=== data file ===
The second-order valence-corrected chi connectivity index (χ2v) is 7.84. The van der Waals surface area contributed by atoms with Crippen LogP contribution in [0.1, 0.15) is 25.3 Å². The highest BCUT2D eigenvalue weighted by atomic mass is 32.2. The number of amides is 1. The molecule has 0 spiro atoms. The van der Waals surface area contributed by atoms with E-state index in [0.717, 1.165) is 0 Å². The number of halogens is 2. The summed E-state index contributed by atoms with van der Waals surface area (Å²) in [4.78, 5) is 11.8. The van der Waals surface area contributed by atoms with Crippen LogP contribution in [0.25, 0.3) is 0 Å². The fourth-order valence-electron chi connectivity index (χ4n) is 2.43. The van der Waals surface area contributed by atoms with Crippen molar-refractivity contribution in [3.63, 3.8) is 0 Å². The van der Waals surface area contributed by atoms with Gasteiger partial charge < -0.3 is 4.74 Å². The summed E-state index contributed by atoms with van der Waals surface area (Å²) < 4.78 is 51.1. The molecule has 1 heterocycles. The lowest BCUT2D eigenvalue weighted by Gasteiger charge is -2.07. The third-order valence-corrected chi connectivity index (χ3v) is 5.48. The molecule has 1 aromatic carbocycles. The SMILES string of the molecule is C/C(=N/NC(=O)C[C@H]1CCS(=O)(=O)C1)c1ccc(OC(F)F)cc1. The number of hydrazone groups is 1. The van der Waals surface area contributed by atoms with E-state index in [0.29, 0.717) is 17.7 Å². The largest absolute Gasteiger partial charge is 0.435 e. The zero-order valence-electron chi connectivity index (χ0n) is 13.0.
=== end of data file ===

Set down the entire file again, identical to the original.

The second-order valence-corrected chi connectivity index (χ2v) is 7.84. The van der Waals surface area contributed by atoms with Crippen LogP contribution in [0.1, 0.15) is 25.3 Å². The highest BCUT2D eigenvalue weighted by atomic mass is 32.2. The number of amides is 1. The molecule has 0 spiro atoms. The van der Waals surface area contributed by atoms with E-state index in [0.717, 1.165) is 0 Å². The number of halogens is 2. The summed E-state index contributed by atoms with van der Waals surface area (Å²) in [4.78, 5) is 11.8. The van der Waals surface area contributed by atoms with Crippen LogP contribution in [0.25, 0.3) is 0 Å². The fourth-order valence-electron chi connectivity index (χ4n) is 2.43. The van der Waals surface area contributed by atoms with Crippen molar-refractivity contribution in [3.63, 3.8) is 0 Å². The van der Waals surface area contributed by atoms with Gasteiger partial charge < -0.3 is 4.74 Å². The summed E-state index contributed by atoms with van der Waals surface area (Å²) < 4.78 is 51.1. The molecule has 1 heterocycles. The lowest BCUT2D eigenvalue weighted by Gasteiger charge is -2.07. The third-order valence-corrected chi connectivity index (χ3v) is 5.48. The molecule has 1 aromatic carbocycles. The SMILES string of the molecule is C/C(=N/NC(=O)C[C@H]1CCS(=O)(=O)C1)c1ccc(OC(F)F)cc1. The number of hydrazone groups is 1. The van der Waals surface area contributed by atoms with E-state index in [0.29, 0.717) is 17.7 Å². The largest absolute Gasteiger partial charge is 0.435 e. The zero-order valence-electron chi connectivity index (χ0n) is 13.0.